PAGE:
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Marea

Michael White is definitely a pasta extraordinaire. Of course there are definitely other pasta geniuses out there, like the ones at Da Romano in Venice. But White is a formidable force in his own right, what with the likes of Convivio (now closed), Osteria Morini, Ai Fiori and Marea in New York.

Marea is the seafood themed pasta restaurant in nondescript ground floor outfit of an apartment building in Columbus Circle. My favorite dishes: The bone marrow and octopus fusilli (which I don’t have a picture of). The squid ink and shrimp gramigna. But of course, if you’re a fan of uni, The crab and uni spaghetti.


Michael White never disappoints with his pasta.

Marea
240 Central Park S,
New York 10019
(212) 582-5100

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Maialino

It means Little Pig.

So it might be a turn off for non-meat consumers (if you knew what it meant), but when you’re with Danny Meyer, you will most certainly be well fed. From the likes of Gramercy Tavern, Eleven Madison Park and Shake Shack comes Maialino. The signage at the door threw me off a little as I had feared and expected a little bit more stuffiness from being set inside Gramercy Park Hotel and located next to the park with the locked gates. But the space was nothing but laid back and welcoming. Family-sized tables and long counter tops dressed the dining area.

I would say the best party size for brunch would be 4 or more. That way you would be able to sample the Cestino di Dolci (basket of pastries) and a whole host of other appetizers. The glazed croissant was truly buttery and perfectly flaky. The olive oil muffin had such a subtle taste and wasn’t overly sweet. And the Bombolinis had just the right amount of cream and powdered sugar.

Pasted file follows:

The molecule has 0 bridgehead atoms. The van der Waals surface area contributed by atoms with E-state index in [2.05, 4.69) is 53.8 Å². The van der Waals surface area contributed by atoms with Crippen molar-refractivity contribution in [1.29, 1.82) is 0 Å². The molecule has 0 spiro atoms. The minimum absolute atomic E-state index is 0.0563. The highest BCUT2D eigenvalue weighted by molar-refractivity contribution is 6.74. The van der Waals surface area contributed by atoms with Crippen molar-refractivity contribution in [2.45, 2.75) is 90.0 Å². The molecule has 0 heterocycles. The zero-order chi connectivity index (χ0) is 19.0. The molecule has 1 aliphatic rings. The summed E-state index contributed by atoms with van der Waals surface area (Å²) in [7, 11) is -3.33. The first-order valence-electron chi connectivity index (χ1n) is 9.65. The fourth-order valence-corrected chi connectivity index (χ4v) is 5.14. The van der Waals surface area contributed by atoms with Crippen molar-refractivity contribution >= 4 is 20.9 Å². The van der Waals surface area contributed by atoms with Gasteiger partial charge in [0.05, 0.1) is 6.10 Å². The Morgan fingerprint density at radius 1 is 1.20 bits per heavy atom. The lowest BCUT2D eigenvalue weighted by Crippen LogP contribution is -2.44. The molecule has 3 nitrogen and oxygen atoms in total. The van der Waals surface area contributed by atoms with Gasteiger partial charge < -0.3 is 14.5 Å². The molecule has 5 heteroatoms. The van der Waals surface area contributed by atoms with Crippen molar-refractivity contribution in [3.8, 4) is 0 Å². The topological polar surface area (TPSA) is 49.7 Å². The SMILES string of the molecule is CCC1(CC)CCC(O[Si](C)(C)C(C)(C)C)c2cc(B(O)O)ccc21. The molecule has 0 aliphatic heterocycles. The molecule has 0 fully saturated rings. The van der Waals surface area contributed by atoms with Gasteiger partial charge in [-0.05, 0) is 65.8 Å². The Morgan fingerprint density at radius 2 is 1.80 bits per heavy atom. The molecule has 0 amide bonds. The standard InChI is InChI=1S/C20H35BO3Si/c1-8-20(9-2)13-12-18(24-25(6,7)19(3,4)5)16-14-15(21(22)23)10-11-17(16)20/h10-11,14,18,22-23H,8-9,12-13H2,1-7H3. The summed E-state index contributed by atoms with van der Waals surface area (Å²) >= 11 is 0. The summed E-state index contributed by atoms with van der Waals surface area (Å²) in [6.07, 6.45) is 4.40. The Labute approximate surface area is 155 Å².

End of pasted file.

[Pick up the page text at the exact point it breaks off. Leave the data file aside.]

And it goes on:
The star of the day was definitely the Pancetta al Pepe Nero (thick cut black peper bacon), and unfortunately I didn’t manage to take a picture of it. I really liked the Amatriciana eggs. Good amount of spice in the tomato sauce, though I could’ve done without the parmesan, but that’s just me.

I also like how they have a bread/pastry section complete with a barista. The setup reminds me a little of Locanda Verde, but given the choice I would rather come here where it’s less crowded (or maybe it’s because we came on a Saturday instead of Sunday).

Nothing like good breakfast to cure any unwanted reactions from the night before. Next up would be to try a Maialino dinner.

Maialino
Gramercy Park Hotel
2 Lexington Ave, New York NY 10010
Ph: 212-777-2410

Osteria Morini

After our 10-day-pig-out-fest in Italy, I was burnt out on all things Italian, especially the food, as heavenly as it was. My take on Italian food is that the best kinds are the heartiest, i.e. lots of meat, carbs and wine. As much as I grew up on rice, there’s only so much pasta and pizza I can eat. However, Michael White’s latest addition to his string of restaurants (though at the time of this writing, his latest is actually Ai Fiori), Osteria Morini is a take on casual Italian dining, serving the food of Emilia-Romagna in northern Italy.

The genius of Michael White lies in the pasta. The first line of the New York Times’ review of Morini goes: “Michael White cooks pasta and people go crazy”. I don’t think there’s any more to be said there so I’ll let the pictures speak for themselves.

 

The hungry awaits...

The Polpettine: prosciutto and mortadella meatballs

The Mare: adriatic style seafood salad

The duck liver Tortellini

Grigliata Mista

 

Bistecca

My star of the meal: the Tagliatelle

 

Osteria Morini
218 Lafayette St,
New York, NY 10012

Trattoria Sostanza

Step into Sostanza and it feels like you’ve traveled back a few decades or so. Sostanza has been serving traditional Tuscan food on long communal tables in 1869. The first thing we did when we arrived in Florence was to find this place, or at least my friend Sarah made sure that we did, but unfortunately we found out that you have to have a reservation else they won’t seat you. So we made one for 9pm the following night. It is always advisable to come hungry to Sostanza. This is not the place to grab a fast bite to eat, heck, not much of Italy is built for fast bites so be prepared to spend at least 2 hours with your food and drink.